Someone Stole $10,000 From a Popular and Generous New Hampshire Band
What started out as a fun and charitable treasure hunt by a well-known local Granite State band turned into an absolute nightmare without any of us knowing.
A couple of weeks ago, the well-known and popular New Hampshire-based band Recycled Percussion put on a $10,000 treasure hunt throughout the Granite State. Every couple of days, frontman Justin Spencer dropped clues either through their Chaos & Kindness text club, the Chaos & Kindness social media pages, his personal Instagram or the Recycled Percussion social media pages as to where to find the money.
Last Thursday, July 22, almost a full week after the treasure hunt began, two women found the $10,000 where Justin had hidden it in the woods of Canterbury, New Hampshire, and became $10,000 richer (or perhaps $5,000 apiece richer).
However, last night on Facebook, Justin revealed a massive secret that no one except him (and one other unknown person, which will be explained in a second), about the treasure hunt that turned it on its head -- the original $10,000 that was hidden, was stolen.
As mentioned, Justin hid the original $10,000, which was contained in a treasure chest with a note that instructed whoever found it to call him and tell him that the money had been found so the search could be called off, in Canterbury. The significance? Justin's grandmother lived there, on the actual land where he buried the money, but the house burned down over 25 years ago and is just a wooded area now.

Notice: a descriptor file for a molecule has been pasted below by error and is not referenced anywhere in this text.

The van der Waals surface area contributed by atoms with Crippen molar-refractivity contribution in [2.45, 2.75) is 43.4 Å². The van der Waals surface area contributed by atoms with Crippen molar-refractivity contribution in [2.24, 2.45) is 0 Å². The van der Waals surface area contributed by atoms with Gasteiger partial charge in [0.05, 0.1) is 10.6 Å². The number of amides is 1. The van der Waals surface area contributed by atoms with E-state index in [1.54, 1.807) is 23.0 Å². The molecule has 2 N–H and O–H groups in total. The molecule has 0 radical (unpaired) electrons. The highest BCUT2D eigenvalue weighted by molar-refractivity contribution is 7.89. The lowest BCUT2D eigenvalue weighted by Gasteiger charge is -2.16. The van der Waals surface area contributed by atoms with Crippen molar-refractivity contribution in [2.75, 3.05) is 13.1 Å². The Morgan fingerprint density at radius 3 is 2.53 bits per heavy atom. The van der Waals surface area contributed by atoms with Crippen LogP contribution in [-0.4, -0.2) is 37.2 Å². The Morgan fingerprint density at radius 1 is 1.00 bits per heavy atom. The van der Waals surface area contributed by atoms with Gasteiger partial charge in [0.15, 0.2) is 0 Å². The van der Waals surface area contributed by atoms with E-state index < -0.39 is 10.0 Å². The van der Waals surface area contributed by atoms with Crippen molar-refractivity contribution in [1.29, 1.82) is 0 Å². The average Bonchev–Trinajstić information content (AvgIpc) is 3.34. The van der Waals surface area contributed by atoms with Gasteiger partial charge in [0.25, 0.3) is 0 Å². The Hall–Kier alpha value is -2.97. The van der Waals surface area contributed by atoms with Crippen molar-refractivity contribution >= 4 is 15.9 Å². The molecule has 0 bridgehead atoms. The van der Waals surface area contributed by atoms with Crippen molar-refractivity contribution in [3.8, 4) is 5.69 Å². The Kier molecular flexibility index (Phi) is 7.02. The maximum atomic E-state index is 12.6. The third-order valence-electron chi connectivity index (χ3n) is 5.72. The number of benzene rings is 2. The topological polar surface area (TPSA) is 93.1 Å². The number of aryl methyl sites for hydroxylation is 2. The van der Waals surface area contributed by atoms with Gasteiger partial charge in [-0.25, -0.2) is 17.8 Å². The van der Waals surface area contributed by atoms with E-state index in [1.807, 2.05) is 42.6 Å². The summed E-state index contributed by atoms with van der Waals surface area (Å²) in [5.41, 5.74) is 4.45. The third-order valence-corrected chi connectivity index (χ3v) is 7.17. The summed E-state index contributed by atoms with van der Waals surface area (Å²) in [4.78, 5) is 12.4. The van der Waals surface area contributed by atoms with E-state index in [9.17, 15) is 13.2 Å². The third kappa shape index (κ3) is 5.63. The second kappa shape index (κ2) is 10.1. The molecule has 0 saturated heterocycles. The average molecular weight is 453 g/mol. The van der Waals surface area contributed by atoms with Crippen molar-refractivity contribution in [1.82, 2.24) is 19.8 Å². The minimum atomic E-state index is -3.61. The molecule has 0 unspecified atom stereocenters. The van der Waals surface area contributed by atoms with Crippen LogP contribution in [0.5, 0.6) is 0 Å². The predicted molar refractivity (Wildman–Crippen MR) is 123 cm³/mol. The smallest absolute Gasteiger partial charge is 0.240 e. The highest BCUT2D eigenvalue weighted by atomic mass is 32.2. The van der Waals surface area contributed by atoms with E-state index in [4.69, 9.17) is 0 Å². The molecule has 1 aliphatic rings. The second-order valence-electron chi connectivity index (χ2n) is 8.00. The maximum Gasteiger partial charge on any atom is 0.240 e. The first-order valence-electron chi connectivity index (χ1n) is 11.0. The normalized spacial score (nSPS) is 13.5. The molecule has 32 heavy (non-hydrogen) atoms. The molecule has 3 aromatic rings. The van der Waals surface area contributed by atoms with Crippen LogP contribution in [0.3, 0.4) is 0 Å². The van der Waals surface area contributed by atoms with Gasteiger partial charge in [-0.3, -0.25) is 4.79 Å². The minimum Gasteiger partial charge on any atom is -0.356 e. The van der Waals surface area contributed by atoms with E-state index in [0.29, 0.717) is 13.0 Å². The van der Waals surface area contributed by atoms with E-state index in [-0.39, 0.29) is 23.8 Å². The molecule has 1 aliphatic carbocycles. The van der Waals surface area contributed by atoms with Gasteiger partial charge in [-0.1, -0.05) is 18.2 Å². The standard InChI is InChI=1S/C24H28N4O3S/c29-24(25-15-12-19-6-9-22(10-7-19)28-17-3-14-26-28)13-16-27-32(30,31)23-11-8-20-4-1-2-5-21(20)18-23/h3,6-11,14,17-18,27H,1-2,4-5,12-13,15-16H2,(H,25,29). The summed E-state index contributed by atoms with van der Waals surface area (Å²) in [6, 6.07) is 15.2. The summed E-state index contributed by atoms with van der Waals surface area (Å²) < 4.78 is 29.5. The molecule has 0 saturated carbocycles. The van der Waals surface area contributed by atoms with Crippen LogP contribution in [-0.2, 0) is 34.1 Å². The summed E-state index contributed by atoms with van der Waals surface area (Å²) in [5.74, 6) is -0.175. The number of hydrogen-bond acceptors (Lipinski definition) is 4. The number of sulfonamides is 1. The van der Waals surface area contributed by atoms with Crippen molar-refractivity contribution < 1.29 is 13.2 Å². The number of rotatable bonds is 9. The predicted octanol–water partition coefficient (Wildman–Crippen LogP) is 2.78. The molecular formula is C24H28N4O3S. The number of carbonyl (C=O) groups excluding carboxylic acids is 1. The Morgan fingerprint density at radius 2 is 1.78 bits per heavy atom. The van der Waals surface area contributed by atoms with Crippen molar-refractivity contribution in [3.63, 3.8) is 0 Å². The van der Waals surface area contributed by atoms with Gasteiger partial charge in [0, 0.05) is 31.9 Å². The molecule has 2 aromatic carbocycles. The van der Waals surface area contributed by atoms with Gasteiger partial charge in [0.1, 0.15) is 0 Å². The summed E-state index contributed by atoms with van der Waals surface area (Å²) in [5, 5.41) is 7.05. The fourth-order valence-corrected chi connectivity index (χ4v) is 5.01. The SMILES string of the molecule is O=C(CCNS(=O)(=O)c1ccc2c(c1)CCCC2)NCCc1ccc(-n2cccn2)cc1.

Without directly coming out and saying it, event though Justin mentioned he questioned siblings, friends of siblings, and other family members and friends about it, one can pretty much come to the conclusion that if relatively no one participating in the treasure hunt even knew what city or town in New Hampshire the money was buried in up until the point he was going to start dropping obvious hints last Thursday, that someone on the inside may have swiped it.
It's still unknown who took the original $10,000 at the time of this article's writing, but Justin is now out $20,000 -- only $10,000 of which he was more than happy to part with to make someone's day/week/month/year/life a bit brighter.
Let's just hope that whoever took the original $10,000 had a very good reason for doing it and needed it desperately for themselves or someone else. And also had a really good reason for not coming forward and letting Justin know the money had been found, as instructed in the note that was buried in the treasure chest along with the money.